Spotify IPOSeptember 22, 2018
Spotify is no stranger to our generation. It has revolutionised the way people listen to music since its launch in 2008 October. Currently, Spotify provides its freemium service in 66 countries. Spotify went public in 2018 April. The initial offering of Spotify opened at a $165.90 per share, resulting in the total valuation of $29.5 billion.
The total valuation of Spotify is indeed an excellent achievement, and only a few have achieved it. But the way they went public was even noteworthy. They used the direct listing method to go public. In that way, they bypassed the Wall Street bankers.
Spotify’s Direct Listing
We know how a traditional IPO works. The company hires an investment bank to handle the IPO. The banks offer bids to companies on how much money the company will get and how much the bank will get. This whole process of banks handling IPO is called underwriting. The idea of direct listing is removing these banks and selling shares directly to the buyer. The direct listing of Spotify was a further different version. Usually, spin-off companies or companies trying to come out of bankruptcy works direct listing. A huge company such as Spotify pulling off direct listing was possible due to two reasons. Spotify had positive cash flow, and their service was well-known worldwide. This unique situation enabled them to skip marketing for investors. According to Spotify, they choose this approach to ensure liquidity for their shareholders and provide equal access to buyers and sellers.
How It Went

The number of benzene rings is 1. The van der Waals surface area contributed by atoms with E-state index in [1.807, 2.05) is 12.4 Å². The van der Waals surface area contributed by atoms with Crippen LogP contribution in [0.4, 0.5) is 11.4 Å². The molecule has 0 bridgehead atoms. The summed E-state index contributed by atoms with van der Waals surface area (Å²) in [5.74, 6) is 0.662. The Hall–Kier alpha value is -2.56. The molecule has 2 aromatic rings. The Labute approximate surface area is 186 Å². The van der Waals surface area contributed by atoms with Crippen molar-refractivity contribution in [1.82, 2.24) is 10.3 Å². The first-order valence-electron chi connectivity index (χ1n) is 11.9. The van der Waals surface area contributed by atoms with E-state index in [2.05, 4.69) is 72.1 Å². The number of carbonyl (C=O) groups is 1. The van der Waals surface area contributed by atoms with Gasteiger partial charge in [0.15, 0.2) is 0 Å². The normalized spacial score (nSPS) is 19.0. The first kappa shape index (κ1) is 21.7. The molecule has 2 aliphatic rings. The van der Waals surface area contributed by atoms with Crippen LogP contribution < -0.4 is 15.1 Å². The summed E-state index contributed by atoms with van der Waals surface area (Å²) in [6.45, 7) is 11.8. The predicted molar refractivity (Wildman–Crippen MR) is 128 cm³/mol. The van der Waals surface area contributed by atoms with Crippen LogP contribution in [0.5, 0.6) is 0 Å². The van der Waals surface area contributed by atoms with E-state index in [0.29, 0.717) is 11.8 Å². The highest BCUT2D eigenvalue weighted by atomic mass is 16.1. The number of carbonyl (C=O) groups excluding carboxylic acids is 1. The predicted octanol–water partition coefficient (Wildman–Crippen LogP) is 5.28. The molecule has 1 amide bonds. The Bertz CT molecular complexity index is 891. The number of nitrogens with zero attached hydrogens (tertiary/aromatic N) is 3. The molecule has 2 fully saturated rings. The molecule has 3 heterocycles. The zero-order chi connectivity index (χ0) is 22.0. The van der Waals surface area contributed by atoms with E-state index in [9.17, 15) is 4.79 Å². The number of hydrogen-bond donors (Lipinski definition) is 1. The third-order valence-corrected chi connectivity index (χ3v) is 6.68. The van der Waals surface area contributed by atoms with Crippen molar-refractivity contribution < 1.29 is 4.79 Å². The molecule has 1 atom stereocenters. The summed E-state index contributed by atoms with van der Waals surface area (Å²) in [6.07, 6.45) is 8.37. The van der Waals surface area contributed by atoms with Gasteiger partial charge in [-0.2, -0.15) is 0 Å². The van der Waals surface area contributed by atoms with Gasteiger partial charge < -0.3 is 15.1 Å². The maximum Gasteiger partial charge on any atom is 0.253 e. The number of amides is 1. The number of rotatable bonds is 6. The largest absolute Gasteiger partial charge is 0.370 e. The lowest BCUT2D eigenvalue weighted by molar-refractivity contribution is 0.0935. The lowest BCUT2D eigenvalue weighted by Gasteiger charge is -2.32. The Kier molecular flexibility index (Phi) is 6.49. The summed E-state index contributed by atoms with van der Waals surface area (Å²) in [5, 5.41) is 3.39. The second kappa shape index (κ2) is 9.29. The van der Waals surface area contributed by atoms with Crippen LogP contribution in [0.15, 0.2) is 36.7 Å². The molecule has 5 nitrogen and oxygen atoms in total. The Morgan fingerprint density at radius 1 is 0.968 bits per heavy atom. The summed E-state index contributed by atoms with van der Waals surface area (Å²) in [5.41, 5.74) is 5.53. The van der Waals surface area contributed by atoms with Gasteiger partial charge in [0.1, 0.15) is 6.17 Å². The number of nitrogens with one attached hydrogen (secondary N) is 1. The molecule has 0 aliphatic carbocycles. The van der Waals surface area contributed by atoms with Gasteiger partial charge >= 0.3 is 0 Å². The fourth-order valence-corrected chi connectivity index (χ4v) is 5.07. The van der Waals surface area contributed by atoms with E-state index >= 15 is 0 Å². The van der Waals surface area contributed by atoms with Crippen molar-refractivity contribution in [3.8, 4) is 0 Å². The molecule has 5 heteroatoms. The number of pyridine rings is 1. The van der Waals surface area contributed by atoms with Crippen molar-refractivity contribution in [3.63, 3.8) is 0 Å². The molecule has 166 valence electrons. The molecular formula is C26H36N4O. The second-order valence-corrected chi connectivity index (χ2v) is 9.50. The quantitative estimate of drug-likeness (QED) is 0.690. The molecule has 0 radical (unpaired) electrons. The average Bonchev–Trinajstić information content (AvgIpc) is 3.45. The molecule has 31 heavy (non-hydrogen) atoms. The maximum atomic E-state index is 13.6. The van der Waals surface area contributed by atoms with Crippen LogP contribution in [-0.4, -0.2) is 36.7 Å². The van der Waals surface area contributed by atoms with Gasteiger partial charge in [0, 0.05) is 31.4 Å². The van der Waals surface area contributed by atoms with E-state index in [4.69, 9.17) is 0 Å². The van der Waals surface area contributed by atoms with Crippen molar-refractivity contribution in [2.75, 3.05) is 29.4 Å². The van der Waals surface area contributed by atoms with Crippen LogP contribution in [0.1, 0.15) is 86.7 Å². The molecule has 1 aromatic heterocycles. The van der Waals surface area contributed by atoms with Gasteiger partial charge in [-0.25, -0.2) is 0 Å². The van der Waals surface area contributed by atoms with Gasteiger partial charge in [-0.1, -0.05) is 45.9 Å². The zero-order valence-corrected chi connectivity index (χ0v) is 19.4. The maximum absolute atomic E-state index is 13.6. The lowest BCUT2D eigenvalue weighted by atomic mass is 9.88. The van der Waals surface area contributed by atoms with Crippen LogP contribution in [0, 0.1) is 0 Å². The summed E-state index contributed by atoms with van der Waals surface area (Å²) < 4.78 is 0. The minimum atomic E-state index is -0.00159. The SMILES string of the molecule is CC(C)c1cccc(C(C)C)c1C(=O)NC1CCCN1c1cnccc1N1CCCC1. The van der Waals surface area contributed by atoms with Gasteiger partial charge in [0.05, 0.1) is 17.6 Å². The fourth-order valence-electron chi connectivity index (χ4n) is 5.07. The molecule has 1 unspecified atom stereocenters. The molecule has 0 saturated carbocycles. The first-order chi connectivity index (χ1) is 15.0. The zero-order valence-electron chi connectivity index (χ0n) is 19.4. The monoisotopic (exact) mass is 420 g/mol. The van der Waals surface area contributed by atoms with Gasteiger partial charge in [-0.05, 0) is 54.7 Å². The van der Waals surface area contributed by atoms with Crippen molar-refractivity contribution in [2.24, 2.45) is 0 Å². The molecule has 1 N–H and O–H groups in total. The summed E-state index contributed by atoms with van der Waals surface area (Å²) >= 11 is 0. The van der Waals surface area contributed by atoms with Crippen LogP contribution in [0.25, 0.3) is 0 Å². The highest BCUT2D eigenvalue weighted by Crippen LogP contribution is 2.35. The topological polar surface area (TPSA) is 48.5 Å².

When Spotify announced their direct listing, we were promised volatility. But that didn’t happen. A quarter after the listing, the performance looks pretty standard. This actually can be argued to be a success. But, while listing in New York Stoke Exchange, Spotify claimed their share value would be more volatile than any underwritten IPO, and we are still on hold for that to happen.
However, Spotify succeeded in cutting out Wall Street giants from taking advantage over Silicon Valley startups. This would remain a success story for many startups to surpass big bankers. Spotify succeeded with 40 per cent growth after three months of their listing. Even though the volatility claimed by them wasn’t there, they did not nose dive as predicted by many.
How Much They Saved?
Morgan Stanley was the company who advised Spotify on this matter. They reportedly charged around $35 million. With a valuation of roughly $29 billion, the usual process would have cost them $196 million at a rate of 7 per cent of the raised amount.
Well, is it the best way to make your company public?… I can’t say yes. The Spotify had a fair amount of advantage to carry out a direct listing of this size. They were not seeking to raise additional capital. They were offering liquidity to the current shareholders. The 140 million users of Spotify allowed them to be a well-known brand among the investors. This brand recognition is actually what you get when you hire an investment banker. As long as you can these issues, you can try for a direct listing.